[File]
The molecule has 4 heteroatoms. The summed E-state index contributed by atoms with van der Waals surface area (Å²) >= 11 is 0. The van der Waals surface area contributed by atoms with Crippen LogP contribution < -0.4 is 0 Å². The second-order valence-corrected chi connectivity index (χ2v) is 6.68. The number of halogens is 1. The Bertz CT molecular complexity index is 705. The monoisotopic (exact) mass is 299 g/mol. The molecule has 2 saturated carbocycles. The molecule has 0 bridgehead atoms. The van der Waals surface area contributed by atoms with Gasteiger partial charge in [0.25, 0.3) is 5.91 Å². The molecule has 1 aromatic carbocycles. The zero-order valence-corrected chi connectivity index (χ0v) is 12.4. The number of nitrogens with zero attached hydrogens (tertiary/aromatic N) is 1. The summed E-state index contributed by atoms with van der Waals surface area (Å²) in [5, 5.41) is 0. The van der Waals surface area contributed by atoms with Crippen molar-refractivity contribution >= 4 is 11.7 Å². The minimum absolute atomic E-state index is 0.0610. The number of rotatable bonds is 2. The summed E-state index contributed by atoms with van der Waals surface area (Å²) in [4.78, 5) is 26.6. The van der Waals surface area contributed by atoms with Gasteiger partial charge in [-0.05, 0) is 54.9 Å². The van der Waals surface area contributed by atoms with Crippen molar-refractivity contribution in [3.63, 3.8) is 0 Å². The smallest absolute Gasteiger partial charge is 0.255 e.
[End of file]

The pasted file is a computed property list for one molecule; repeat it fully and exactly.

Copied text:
The molecule has 4 heteroatoms. The summed E-state index contributed by atoms with van der Waals surface area (Å²) >= 11 is 0. The van der Waals surface area contributed by atoms with Crippen LogP contribution < -0.4 is 0 Å². The second-order valence-corrected chi connectivity index (χ2v) is 6.68. The number of halogens is 1. The Bertz CT molecular complexity index is 705. The monoisotopic (exact) mass is 299 g/mol. The molecule has 2 saturated carbocycles. The molecule has 0 bridgehead atoms. The van der Waals surface area contributed by atoms with Gasteiger partial charge in [0.25, 0.3) is 5.91 Å². The molecule has 1 aromatic carbocycles. The zero-order valence-corrected chi connectivity index (χ0v) is 12.4. The number of nitrogens with zero attached hydrogens (tertiary/aromatic N) is 1. The summed E-state index contributed by atoms with van der Waals surface area (Å²) in [5, 5.41) is 0. The van der Waals surface area contributed by atoms with Crippen molar-refractivity contribution >= 4 is 11.7 Å². The minimum absolute atomic E-state index is 0.0610. The number of rotatable bonds is 2. The summed E-state index contributed by atoms with van der Waals surface area (Å²) in [4.78, 5) is 26.6. The van der Waals surface area contributed by atoms with Gasteiger partial charge in [-0.05, 0) is 54.9 Å². The van der Waals surface area contributed by atoms with Crippen molar-refractivity contribution in [3.63, 3.8) is 0 Å². The smallest absolute Gasteiger partial charge is 0.255 e.